March 16, 1983

Got a good night's sleep, and woke to find the sun shining and the birds singing. It's a beautiful spring day. I would dearly love to "stroll" Jamie up to the little park this afternoon, but I'm terrified that I might get all the way up there and go into labor. Maybe if we take it slowly I'll be OK. I hate cooping her up in the house with me on days like this, and I'm beginning to feel a little "cabin fever" myself.


I took Jamie to the park for almost two hours. We've just returned, and I'm pooped. I'd forgotten that it's mostly uphill getting there: by the time we arrived I was huffing and puffing. Coming home -- downhill, thankfully -- I suddenly felt very flat and sad. I don't know why, but the feeling lingers. Jamie is happy as a clam, thanks to the exercise and fresh hair (and the cooky and 7-Up she just had as a snack) ... she's running around the house at breakneck speed, chattering ten miles a minute, chocolate cooky crumbs all over her face, her hair windblown, her cheeks rosy. I'm glad that we went to the park, but I wish I felt as good as she does now. Maybe I overdid it by walking so far?

March 18, 1983

One week from right now, will I be a mother again? (Baby gently nudges my breastbone ...)

Yesterday I sat and looked at a handful of Jamie's newborn photos. The funny bowed legs, the snub nose, the purple belly button, the peach fuzz. I can't wait to bury my face into the soft folds of a newborn's neck again, and smell that sweet, new-baby smell ...

March 24, 1983

I have become a mother again!

I have a beautiful little daughter named Kacie Pauline P., born on Monday night (March 21st) at 9:29 p.m. It all happened very suddenly and dramatically, and now here I am, beginning my third day in the hospital.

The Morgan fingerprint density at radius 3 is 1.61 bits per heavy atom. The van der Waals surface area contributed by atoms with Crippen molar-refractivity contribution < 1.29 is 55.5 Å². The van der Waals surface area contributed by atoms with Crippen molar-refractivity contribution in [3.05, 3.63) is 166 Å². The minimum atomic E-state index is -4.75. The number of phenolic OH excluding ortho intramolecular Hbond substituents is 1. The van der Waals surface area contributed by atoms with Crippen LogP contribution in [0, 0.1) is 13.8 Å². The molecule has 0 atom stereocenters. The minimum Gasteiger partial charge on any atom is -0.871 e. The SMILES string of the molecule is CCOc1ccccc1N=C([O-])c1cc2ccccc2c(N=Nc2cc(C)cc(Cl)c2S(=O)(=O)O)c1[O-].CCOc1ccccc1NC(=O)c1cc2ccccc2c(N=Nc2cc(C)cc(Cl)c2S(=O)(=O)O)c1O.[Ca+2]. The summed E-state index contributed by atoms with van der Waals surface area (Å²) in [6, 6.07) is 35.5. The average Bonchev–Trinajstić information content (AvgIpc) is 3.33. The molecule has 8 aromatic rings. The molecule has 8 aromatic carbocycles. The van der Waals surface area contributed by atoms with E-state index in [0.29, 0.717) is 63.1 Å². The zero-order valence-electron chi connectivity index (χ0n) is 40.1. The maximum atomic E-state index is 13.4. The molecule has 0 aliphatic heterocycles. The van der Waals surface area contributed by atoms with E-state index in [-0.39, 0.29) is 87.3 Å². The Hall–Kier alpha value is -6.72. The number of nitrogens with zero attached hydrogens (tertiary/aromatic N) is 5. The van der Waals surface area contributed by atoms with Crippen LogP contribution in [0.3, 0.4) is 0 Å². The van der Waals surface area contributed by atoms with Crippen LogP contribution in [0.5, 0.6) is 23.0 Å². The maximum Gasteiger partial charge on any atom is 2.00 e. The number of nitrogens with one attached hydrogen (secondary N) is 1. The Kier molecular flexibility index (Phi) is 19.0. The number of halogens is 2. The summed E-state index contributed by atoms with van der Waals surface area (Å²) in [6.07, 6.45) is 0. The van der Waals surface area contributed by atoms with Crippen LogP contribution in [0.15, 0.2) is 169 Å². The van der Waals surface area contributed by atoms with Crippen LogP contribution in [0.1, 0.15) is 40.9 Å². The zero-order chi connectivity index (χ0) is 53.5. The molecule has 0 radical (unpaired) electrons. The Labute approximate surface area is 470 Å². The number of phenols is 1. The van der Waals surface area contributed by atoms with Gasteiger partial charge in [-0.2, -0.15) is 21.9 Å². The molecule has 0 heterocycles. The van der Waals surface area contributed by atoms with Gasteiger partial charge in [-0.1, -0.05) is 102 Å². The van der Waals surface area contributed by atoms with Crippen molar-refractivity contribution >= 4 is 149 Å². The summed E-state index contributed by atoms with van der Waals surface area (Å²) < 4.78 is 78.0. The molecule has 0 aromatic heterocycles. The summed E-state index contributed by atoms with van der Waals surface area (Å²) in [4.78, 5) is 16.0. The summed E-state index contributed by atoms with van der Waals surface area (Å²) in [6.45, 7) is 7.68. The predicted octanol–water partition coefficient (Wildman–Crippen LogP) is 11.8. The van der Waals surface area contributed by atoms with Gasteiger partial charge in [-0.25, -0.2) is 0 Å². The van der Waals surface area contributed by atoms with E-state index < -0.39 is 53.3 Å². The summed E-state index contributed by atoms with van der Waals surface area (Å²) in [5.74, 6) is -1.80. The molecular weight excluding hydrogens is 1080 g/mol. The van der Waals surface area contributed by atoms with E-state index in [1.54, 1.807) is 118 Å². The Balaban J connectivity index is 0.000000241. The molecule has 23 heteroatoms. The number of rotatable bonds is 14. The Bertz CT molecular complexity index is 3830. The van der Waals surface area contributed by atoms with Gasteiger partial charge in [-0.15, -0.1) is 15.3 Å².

Dr. Heffron just woke me up to say "hello," and I feel so much better today, I think I'll stay awake for a while. The sun is shining outside my window, and the hospital is strangely quiet ... out in the hallway I can hear an occasional gurney being trundled back and forth, muffled voices, the swish of a toilet, footsteps ... but not much else. It's very peaceful and nice.

Kacie is a beautiful, healthy baby girl with a shock of blackish-brown hair, a very round head and face, wide-set eyes and the beginnings of Ray's nose and chin. (Editor's note: I was wrong about the nose, thank god ...) At birth she weighed 6 lbs., 7 oz. She's got all of her toes and all of her fingers (I've counted), and everything is beautifully in place.

I feel amazingly good. Last night I had a lot of pain, and I had to call the nurse twice. The first time she gave me two pain pills and a sleeping pill, but an hour and a half later the pains were worse and I was still awake. Recovering from a c-section is tougher than anyone told me. Finally the nurse gave me a jab of morphine in the rear, and that finally did the trick. Now I'm rested and refreshed.

On Monday morning I had a routine visit with Dr. Heffron. He said that everything looked "fine," and that he would see me bright and early Friday morning for the c-section. I left his office feeling excited and impatient. Peg took Jamie and I to lunch at McDonalds, where Jay and I split an order of Chicken McNuggets (with hot mustard: my favorite food right now), fries and a chocolate shake. Then we came back to the house and I put Jamie down for a nap. The house needed some picking up, but I didn't feel like cleaning; I sat and read a couple of new baby magazines, drank a Pepsi, visited with Carol Greene for a while when she dropped off my Avon order.